You know how it is to have one of those moments when you think, “Oh. My. Gosh. I am becoming my mother?” Well, today I am becoming my mother-in-law. She loved to cook and to take food to people and to collect recipes, but she often prefaced her delivery with something like this: “This is a recipe that _______ brought to the dinner after that funeral last week. I thought it was so good, so I got it and made it and brought it to you. It’s just like the one she brought, except I used lime jello instead of cherry and instead of pineapple I put in apricots. She had Cool Whip on hers, and that’s real expensive, so I used a container of sour cream instead. I do love sour cream, don’t you?” And so forth.
Since we missed out on a home-cooked family Thanksgiving dinner this past year for reasons addressed in a previous post, I have been planning to sort of make it up to my husband. Obviously, I have not been in too much of a rush. A couple of months ago, I came across a recipe called Amish Roast on a slow cooker forum that I thought had possibilities. It’s sort of a casserole version of a turkey and dressing meal. Then I read the recipe more carefully and decided it wouldn’t do. The recipe comes from Ohio, I think. As everyone knows, dressing or stuffing—see, two entirely different names—differs from region to region. Well, I started last night and this morning I put the dish in the Crock Pot to cook while I went to Bible Study. By the time I got through, there was little resemblance to the original recipe. Then hubby and I analyzed what we would change for the next time. Here’s the new and improved recipe, with explanations. It’s a good choice for just two or three people (with leftovers).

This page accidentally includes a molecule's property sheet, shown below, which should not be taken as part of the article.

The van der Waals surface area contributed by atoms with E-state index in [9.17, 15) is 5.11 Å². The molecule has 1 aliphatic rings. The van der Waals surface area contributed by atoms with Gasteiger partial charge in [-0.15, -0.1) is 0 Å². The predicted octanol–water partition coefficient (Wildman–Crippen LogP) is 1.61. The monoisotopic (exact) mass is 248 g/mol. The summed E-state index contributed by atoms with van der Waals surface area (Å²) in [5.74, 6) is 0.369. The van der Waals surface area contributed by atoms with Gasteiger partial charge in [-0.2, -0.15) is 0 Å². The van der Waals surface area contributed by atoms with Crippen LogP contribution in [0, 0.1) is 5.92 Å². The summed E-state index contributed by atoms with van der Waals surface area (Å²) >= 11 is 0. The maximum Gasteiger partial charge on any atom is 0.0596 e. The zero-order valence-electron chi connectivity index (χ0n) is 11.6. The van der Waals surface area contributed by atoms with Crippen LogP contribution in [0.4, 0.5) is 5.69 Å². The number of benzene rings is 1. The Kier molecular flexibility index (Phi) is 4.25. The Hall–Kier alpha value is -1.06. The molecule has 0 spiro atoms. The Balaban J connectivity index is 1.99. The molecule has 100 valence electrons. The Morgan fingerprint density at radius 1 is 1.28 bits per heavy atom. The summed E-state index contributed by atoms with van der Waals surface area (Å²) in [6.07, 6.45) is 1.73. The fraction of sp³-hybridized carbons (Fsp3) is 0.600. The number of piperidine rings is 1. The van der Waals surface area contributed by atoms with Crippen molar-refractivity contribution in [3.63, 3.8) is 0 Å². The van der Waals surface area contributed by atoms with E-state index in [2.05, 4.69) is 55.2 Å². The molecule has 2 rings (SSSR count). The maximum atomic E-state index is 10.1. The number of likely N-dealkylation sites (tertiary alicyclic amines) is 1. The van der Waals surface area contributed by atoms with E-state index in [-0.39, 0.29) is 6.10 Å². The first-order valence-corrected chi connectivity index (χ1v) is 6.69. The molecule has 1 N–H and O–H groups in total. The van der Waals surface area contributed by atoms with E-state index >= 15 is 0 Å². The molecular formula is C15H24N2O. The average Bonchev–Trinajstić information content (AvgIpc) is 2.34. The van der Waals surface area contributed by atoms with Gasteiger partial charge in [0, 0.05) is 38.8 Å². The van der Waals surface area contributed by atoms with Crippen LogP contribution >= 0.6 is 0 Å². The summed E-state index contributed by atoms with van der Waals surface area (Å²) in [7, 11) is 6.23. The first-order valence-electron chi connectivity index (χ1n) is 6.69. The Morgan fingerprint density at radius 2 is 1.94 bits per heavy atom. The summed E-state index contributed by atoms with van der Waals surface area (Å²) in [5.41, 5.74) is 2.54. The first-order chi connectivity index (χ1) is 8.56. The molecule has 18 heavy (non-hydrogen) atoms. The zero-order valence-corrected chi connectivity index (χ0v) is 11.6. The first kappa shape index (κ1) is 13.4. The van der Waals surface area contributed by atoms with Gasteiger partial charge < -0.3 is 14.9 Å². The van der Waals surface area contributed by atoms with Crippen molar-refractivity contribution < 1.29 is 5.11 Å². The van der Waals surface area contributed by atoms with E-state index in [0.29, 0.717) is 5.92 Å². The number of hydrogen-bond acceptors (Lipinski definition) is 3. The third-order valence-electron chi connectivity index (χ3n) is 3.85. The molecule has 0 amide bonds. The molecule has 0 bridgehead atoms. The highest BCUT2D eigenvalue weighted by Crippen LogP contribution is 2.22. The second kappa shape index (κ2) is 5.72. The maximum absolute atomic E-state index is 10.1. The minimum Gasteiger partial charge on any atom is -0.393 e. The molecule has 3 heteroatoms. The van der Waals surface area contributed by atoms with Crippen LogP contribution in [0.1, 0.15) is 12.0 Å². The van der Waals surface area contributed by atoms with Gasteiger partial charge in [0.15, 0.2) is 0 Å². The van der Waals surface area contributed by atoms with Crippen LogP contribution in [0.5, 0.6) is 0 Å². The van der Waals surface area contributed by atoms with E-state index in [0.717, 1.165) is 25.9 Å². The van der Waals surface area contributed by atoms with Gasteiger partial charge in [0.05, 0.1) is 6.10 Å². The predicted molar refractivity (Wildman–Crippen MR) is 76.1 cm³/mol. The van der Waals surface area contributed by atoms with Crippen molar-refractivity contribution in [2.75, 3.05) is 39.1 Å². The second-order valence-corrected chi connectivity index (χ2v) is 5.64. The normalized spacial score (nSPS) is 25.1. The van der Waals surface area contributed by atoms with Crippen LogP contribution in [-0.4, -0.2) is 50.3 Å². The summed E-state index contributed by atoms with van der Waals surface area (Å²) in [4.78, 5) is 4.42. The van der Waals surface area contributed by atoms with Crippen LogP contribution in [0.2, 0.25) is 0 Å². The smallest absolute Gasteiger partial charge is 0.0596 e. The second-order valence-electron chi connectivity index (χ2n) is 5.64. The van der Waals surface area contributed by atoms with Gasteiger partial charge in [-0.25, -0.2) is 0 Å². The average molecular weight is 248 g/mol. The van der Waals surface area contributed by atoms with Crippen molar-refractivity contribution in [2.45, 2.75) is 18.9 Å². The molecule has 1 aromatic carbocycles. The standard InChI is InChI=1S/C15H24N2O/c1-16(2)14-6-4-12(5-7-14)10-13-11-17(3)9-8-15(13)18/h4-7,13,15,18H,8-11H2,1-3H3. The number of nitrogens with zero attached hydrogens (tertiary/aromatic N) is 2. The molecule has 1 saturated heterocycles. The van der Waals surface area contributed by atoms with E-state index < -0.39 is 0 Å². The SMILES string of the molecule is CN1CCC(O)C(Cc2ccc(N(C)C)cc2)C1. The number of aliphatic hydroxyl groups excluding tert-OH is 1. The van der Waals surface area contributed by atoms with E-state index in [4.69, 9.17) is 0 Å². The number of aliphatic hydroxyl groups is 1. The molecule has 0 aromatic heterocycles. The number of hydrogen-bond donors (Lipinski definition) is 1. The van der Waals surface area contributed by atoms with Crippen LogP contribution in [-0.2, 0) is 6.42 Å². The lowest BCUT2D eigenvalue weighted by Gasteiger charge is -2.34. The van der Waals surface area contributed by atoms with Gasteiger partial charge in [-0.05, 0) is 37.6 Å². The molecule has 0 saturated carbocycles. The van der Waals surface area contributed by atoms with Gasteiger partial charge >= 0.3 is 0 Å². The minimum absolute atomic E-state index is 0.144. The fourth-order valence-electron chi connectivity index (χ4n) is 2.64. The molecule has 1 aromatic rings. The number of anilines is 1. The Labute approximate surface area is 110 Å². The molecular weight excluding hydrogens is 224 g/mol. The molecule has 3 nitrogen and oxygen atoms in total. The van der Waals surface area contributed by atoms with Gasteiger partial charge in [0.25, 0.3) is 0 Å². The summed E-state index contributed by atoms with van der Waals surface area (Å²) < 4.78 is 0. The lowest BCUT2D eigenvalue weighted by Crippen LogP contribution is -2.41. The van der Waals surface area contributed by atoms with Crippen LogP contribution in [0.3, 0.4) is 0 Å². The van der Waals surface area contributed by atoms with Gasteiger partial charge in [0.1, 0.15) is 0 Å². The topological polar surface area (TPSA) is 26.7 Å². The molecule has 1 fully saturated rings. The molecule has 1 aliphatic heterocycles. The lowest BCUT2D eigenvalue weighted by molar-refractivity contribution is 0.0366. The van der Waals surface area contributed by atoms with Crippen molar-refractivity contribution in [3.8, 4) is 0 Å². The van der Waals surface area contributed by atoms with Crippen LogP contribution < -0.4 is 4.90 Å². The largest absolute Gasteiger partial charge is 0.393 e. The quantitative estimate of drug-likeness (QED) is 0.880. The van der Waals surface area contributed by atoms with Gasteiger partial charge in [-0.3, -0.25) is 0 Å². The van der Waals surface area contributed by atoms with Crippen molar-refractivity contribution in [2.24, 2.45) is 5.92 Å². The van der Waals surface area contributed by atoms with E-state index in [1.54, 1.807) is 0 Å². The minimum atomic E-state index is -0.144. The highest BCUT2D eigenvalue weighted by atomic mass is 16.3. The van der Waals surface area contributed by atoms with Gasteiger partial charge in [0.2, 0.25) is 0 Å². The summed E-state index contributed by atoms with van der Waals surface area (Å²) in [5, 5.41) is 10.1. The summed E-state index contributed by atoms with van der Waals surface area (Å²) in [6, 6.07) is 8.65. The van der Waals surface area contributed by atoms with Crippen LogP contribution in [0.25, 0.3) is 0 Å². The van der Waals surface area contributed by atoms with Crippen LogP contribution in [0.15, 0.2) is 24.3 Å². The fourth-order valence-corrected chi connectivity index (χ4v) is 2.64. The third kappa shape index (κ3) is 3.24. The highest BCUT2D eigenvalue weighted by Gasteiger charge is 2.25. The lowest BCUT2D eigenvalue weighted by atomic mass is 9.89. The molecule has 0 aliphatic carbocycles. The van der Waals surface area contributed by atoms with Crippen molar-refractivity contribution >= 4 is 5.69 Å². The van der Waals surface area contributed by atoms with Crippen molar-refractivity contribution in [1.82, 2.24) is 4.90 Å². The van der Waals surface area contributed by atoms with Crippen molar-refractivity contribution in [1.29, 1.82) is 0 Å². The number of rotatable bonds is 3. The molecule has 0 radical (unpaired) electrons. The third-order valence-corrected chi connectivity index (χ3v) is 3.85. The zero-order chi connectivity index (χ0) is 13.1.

- 1 rotisserie chicken from the grocery store (Plain seasoned or perhaps garlic, but not lemon or barbeque)
- 3 recipes of cornbread made from those individual bagged mixes (I am picky about the texture of my dressing, so I would use 2 yellow and 1 white. Stale bread can be substituted for about 1/2 of a recipe.)
- 1 medium large onion, diced
- 3 sticks celery, diced
- 2 cloves garlic, minced
- poultry seasoning (I had one of those spice jars that are about 4 inches tall. I used about 1/2. This was an inexpensive store brand; the pricey stuff might not need as much.)
- 1 more egg, in addition to the ones in the cornbread
- 3 cans chicken broth
- Cooking oil
- Cooking spray
Directions: I used an 8-inch cast iron skillet to cook the cornbread according to the directions on the bag. Dump each completed pan into a large bowl when it comes out of the oven, and pour in the batter for the next one.
While the last pan of cornbread is baking, dice and mince the onion, celery, and garlic. Then add a little oil to the empty cornbread skillet and cook the veggies for about 5 minutes, cover, and set off the heat.
I did all the previous prep the night before so that the cornbread could dry out some and the veggies could finish cooking by steaming in the hot pan.
This recipe will take 2-3 hours to cook on Crock Pot low, so judge your morning start time accordingly.
Crumble the cornbread up completely in the bowl. Add the cooled veggies and mix thoroughly. Add the poultry seasoning. Taste to be sure. Beat the egg and add it to the mixture. (The egg makes the dressing stick together. If you like fluffy loose dressing, you can omit it.) Then stir in the broth. I do not like dry dressing, so I used all three cans. It was a little too much. I suggest 2 1/2.
If your chicken is cold from the refrigerator, heat it in the microwave following the directions on the packaging. (I didn’t do this, so it was like putting ice cubes in the Crock Pot and then heating. It slowed down the cooking time.) Tear all the meat from the chicken and mix it into the dressing.
Spray your Crock Pot with cooking spray and pour the chicken and dressing mixture into the cooker. Cook on low for 2-3 hours. If I were at home with it all the time, I think I’d start on high till it got warm and then turn it down. If you are home, you can watch through the lid to see that it is bubbly but not too dry and sneak in a little extra broth if necessary.
This made really good chicken and dressing. The one thing you don’t get is a slight browning of the top like you do in the oven, but you have the same taste and smell, having dirtied only one skillet, a cutting board, a paring knife, one bowl, one spoon, and a Crock Pot. Not bad. And you don’t have to dispose of a turkey carcass.
Of course, if you’re a purist, you can cook your own chicken, but I think that for this purpose the rotisserie chicken is better than using the frozen chicken breasts or strips. If you’re feeding teenagers or men, you could squeeze in another chicken. My husband said he would have liked a chopped up boiled egg in the dressing as well.